Over the last week, I had the pleasure of participating in multiple meetings with site visitors from accreditation bodies for the Counselor Education and Speech-Language Pathology programs.  Before these meetings, faculty members spent years diligently reviewing and updated curriculums, conducting assessments, making program changes and changes to instruction in response to assessment results, examining compliance with the Health Information Privacy Act,  and countless others things before writing detailed self-studies.  We follow a model of continuous improvement that leads to successful accreditation – this is a healthier mindset compared to “preparing for accreditation.”  Our approach requires us to look continually into a mirror that only tells the truth. 

The weight of writing self-studies for the Counselor Education and Speech-Language Pathology programs rested heavily on some trusted shoulders more than others, but everyone was needed to complete the studies successfully.  Of course, all of this was done in addition to the regular duties of teaching, scholarship, and service.

Both site visits started by welcoming our guests with their national accreditation magnifying glasses and microscopes in a way that expressed an openness to be examined – our vulnerability was placed willingly in the middle of the table.  Site visitors were thanked for taking time out of their busy lives to help us understand what we do well and what needed improvement.  Programs were examined from top to bottom by meeting with current students, community members, faculty, staff, and administrators. Mountains of documentation and all facilities were examined. Both teams contained people who were kind, knowledgeable, professional, genuine, and helpful.   We were all impressed by the ways in which we were examined.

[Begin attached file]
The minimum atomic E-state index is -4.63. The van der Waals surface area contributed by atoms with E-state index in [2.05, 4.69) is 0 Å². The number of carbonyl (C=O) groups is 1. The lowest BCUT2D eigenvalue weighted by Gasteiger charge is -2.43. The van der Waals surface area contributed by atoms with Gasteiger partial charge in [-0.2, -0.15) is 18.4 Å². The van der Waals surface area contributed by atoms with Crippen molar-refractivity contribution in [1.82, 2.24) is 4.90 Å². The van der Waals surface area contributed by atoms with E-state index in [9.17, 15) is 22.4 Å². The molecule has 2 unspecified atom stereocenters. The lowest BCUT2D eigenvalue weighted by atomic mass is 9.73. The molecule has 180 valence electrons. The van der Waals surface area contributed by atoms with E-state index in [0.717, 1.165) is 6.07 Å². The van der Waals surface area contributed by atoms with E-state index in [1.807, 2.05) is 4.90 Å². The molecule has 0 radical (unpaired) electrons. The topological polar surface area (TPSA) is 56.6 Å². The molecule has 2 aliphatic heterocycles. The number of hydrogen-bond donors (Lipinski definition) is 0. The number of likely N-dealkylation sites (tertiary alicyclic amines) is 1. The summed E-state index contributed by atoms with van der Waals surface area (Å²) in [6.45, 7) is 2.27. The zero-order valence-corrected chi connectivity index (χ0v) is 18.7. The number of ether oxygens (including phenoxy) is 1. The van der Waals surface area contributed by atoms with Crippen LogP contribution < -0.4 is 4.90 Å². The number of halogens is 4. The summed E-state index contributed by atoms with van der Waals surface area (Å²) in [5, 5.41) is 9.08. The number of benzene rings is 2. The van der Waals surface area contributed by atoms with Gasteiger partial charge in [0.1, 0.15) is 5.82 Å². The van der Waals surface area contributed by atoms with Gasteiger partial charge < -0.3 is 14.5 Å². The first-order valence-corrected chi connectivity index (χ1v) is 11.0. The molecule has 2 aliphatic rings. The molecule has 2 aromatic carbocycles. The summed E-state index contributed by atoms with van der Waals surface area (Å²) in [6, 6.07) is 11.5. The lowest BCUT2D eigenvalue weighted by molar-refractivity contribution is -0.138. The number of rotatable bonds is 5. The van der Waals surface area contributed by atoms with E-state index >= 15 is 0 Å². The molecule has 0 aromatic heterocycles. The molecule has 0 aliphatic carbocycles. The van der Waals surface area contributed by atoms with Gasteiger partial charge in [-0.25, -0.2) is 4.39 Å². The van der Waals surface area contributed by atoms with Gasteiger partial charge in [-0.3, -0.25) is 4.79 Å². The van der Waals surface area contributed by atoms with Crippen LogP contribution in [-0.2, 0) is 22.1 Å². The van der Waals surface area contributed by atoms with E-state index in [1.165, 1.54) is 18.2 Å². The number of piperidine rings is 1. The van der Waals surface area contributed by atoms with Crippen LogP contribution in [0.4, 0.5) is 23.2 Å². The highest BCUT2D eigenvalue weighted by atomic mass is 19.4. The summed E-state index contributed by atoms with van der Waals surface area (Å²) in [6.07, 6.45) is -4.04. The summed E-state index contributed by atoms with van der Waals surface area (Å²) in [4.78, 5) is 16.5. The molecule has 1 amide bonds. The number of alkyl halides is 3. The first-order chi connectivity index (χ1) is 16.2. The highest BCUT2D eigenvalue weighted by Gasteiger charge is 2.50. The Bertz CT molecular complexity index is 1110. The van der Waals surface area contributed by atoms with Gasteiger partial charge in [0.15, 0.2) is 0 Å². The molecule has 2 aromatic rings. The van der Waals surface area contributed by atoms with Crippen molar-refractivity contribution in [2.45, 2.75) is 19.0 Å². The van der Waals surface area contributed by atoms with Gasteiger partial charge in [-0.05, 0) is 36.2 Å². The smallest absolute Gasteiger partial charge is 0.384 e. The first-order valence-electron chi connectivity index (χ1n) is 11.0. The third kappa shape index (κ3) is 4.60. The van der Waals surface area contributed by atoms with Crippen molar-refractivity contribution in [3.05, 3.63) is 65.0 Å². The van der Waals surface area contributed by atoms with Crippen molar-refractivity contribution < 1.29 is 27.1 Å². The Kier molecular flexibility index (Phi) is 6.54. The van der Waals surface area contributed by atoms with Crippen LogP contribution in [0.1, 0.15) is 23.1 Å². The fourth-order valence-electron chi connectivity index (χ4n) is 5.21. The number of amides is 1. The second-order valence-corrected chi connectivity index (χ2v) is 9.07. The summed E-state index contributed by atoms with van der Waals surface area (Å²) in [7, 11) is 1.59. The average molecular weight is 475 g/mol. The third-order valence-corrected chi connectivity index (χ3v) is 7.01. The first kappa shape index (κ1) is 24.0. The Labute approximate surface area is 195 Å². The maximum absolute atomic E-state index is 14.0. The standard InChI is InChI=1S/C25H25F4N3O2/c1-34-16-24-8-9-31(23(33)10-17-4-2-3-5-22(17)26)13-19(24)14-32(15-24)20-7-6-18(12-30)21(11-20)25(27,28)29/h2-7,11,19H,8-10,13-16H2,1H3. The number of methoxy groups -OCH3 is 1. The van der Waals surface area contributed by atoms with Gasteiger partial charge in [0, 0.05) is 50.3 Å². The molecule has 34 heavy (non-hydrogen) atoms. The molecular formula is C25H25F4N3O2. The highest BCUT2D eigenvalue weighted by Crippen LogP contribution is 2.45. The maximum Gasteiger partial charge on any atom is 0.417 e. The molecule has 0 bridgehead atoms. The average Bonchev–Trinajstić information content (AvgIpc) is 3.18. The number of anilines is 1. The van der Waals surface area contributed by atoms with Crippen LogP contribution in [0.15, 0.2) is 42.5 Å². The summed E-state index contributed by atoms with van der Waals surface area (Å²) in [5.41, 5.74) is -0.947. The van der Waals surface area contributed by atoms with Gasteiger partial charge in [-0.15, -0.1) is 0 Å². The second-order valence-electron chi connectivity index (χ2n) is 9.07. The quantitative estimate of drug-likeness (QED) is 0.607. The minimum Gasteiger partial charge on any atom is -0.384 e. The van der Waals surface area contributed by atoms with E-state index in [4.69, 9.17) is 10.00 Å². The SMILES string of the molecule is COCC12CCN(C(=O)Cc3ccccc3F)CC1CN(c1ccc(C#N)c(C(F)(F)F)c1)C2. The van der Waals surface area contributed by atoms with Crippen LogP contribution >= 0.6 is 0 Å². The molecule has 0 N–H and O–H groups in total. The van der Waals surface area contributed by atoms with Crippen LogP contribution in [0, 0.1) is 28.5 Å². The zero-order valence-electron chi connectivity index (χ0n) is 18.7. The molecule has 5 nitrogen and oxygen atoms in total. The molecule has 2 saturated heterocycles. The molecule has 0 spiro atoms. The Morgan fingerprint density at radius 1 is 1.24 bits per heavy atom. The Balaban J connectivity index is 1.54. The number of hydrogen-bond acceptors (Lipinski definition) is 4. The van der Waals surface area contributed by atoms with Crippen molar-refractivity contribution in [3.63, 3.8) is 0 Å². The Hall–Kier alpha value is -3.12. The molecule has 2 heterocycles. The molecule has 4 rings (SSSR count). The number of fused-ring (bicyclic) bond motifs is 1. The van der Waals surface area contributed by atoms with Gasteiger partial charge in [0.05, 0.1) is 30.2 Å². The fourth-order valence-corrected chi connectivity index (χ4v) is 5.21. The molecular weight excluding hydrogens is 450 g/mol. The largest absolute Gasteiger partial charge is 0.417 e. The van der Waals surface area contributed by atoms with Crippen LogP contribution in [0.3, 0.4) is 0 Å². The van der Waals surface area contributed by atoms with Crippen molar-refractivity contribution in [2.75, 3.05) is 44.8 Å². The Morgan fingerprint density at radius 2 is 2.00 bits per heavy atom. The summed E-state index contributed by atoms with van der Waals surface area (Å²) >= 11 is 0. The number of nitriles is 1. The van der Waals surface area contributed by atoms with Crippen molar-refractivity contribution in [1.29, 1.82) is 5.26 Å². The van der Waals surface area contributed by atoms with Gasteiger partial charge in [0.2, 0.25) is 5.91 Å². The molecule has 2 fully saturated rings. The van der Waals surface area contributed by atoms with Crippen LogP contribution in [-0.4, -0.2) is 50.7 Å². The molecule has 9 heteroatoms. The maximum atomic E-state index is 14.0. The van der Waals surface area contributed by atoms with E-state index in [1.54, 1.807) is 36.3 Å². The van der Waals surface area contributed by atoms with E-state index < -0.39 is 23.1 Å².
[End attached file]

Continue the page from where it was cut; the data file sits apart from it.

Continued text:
The site visits ended with collective meetings for each program.  Detailed, multi-paged lists of standards were summarized and thorough observations shared.  When the final page was turned in each meeting, we were told that all standards had been met (insert fireworks here)!  Some suggestions were shared to add to our continuous improvement process.  Results will be passed along to national accreditation bodies for their review. 

Both site-visit teams went on and on about how fortunate we are at SUNY Plattsburgh to have strong programs at a college where there is individual attention given to the growth of students.  One site visitor for the counselor education program said that if she had an 18-year-old, this is where she would send her.  A site visitor for the speech-language pathology program said he would like to work here (we have a job opening in his specialty area), but knew his spouse would not want to move away from their grandchildren.  These positive, personal statements were the “icing on the cake” of a positive process. 

Faculty members in service-oriented fields inspire the growth and development of students knowing that countless lives will be touched by what their students learn.  This exponential impact can never be measured unless the measurement device is a heart; we were happy the site visitors brought this measurement device too.  Validation for years of hard work and for the level of excellence obtained makes all of us proud.  I congratulate all faculty and staff in the Counselor Education and Speech-Language Pathology programs for a job well done.  As a community, we congratulate you and celebrate your success!